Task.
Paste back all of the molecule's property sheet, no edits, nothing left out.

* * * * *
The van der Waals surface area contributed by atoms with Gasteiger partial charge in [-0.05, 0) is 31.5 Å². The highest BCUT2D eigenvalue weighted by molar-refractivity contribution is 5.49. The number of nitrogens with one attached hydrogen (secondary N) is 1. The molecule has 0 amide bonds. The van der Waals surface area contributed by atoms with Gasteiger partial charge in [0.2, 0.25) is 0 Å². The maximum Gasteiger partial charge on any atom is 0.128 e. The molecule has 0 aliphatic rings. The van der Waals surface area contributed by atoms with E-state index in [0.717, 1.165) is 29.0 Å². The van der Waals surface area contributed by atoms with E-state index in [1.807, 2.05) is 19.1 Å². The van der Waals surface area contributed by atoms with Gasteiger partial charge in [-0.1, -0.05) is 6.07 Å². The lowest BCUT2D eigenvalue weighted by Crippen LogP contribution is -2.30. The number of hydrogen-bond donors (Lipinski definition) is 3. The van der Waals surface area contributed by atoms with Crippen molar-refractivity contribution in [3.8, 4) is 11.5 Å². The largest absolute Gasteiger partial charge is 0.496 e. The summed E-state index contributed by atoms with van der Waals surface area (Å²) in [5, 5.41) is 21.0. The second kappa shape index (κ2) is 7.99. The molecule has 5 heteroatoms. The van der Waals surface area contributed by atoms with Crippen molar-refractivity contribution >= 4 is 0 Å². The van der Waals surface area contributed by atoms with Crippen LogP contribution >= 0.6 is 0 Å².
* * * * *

The van der Waals surface area contributed by atoms with Gasteiger partial charge in [-0.05, 0) is 31.5 Å². The highest BCUT2D eigenvalue weighted by molar-refractivity contribution is 5.49. The number of nitrogens with one attached hydrogen (secondary N) is 1. The molecule has 0 amide bonds. The van der Waals surface area contributed by atoms with Gasteiger partial charge in [0.2, 0.25) is 0 Å². The maximum Gasteiger partial charge on any atom is 0.128 e. The molecule has 0 aliphatic rings. The van der Waals surface area contributed by atoms with E-state index in [0.717, 1.165) is 29.0 Å². The van der Waals surface area contributed by atoms with E-state index in [1.807, 2.05) is 19.1 Å². The van der Waals surface area contributed by atoms with Gasteiger partial charge in [-0.1, -0.05) is 6.07 Å². The lowest BCUT2D eigenvalue weighted by Crippen LogP contribution is -2.30. The number of hydrogen-bond donors (Lipinski definition) is 3. The van der Waals surface area contributed by atoms with Crippen molar-refractivity contribution in [3.8, 4) is 11.5 Å². The largest absolute Gasteiger partial charge is 0.496 e. The summed E-state index contributed by atoms with van der Waals surface area (Å²) in [5, 5.41) is 21.0. The second kappa shape index (κ2) is 7.99. The molecule has 5 heteroatoms. The van der Waals surface area contributed by atoms with Crippen molar-refractivity contribution >= 4 is 0 Å². The van der Waals surface area contributed by atoms with Crippen LogP contribution >= 0.6 is 0 Å².